Turning to Historians in Chapter 8, Boegehold argues that elliptical sentences, particularly in Herodotus and Xenophon, can be better understood by the gestures which would have been used in oral performances. This line of thinking raises a broader question regarding the reading public, which I am not prepared to engage. I would hazard to say, however, that an interpretive performance should not be necessary for a reading audience intimately familiar with the body language that typically accompanies certain ellipses. In any event, Boegehold has identified more interesting examples of “incomplete” conditional sentences and embedded quotations. With regard to Herodotus 9.60 and 5.20, the combination νῦν δέ before γάρ is said to require an accompanying gesture signifying “no.” The latter passage is interpreted as follows: “In this matter, give a sign as to what you want. But now because it is almost time for bed and I see that you are well fortified with wine, do please let these women bathe …” (p. 96). Yet the sense of the sentence is complete if we read γάρ, as Boegehold appears to do, as anticipatory (Denniston 69-70, cited in the next chapter, p. 114): on the one hand, let us know ( sc. if you want the women now); on the other hand, because it is late, let the women bathe and then you can have them. The same reading can be applied to other instances of this combination cited by Boegehold, a number of which are discussed in Chapter 9 (Plato). The passages studied in this, the final chapter, are similar to those examined throughout the book and so I shall forego further discussion, especially given the length of this review. The end matter includes a bibliography, divided into three sections (Editions, Translations, and Secondary Literature), an Art Index, Index Locorum, and a General Index, all of which are quite helpful.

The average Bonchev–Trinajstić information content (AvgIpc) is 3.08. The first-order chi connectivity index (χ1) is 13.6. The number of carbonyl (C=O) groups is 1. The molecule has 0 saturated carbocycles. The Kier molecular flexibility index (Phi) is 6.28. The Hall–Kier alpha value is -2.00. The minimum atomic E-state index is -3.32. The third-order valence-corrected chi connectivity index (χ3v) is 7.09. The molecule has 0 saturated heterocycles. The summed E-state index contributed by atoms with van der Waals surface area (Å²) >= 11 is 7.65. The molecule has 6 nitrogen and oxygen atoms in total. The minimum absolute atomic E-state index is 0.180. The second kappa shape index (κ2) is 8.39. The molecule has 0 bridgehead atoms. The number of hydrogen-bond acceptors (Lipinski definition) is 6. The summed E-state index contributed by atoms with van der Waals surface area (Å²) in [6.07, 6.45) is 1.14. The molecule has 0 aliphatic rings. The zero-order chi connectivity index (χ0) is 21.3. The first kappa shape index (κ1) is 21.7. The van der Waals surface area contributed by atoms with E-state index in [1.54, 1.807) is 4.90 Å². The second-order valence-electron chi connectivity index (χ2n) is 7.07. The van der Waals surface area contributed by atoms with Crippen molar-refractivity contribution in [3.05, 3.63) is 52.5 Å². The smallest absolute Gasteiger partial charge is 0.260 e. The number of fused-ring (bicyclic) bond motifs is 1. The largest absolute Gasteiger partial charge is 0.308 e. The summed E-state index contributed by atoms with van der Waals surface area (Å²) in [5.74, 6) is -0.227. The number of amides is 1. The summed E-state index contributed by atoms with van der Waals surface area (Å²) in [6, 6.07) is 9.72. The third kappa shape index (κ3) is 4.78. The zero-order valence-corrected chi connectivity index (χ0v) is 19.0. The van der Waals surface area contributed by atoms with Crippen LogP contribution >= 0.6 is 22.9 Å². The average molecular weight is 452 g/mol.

In his brief conclusion, Boegehold recapitulates the basic thesis of the book: particles alone cannot bridge the verbal gaps found in Greek prose and verse; often a gesture is needed to complete the thought. Although I may disagree with some of the author’s readings, I nonetheless feel that this an important book. Reading ancient Greek literature without allowing for the use of non-verbal communication can, as Boegheld has shown, reduce lively colloquial scenes to static and lacunose tableaux or even lead to misconstructions of the text. By examining, and then inviting us to imagine, formulaic ellipses with the help of ancient testimony and works of art as well as the persistence of certain gestures in specific contexts, Boegehold shows us how to assume a more dynamic approach when reading ancient texts, one that fills in some of the gaps and exposes some of the action inherent in oral communication among the Greeks.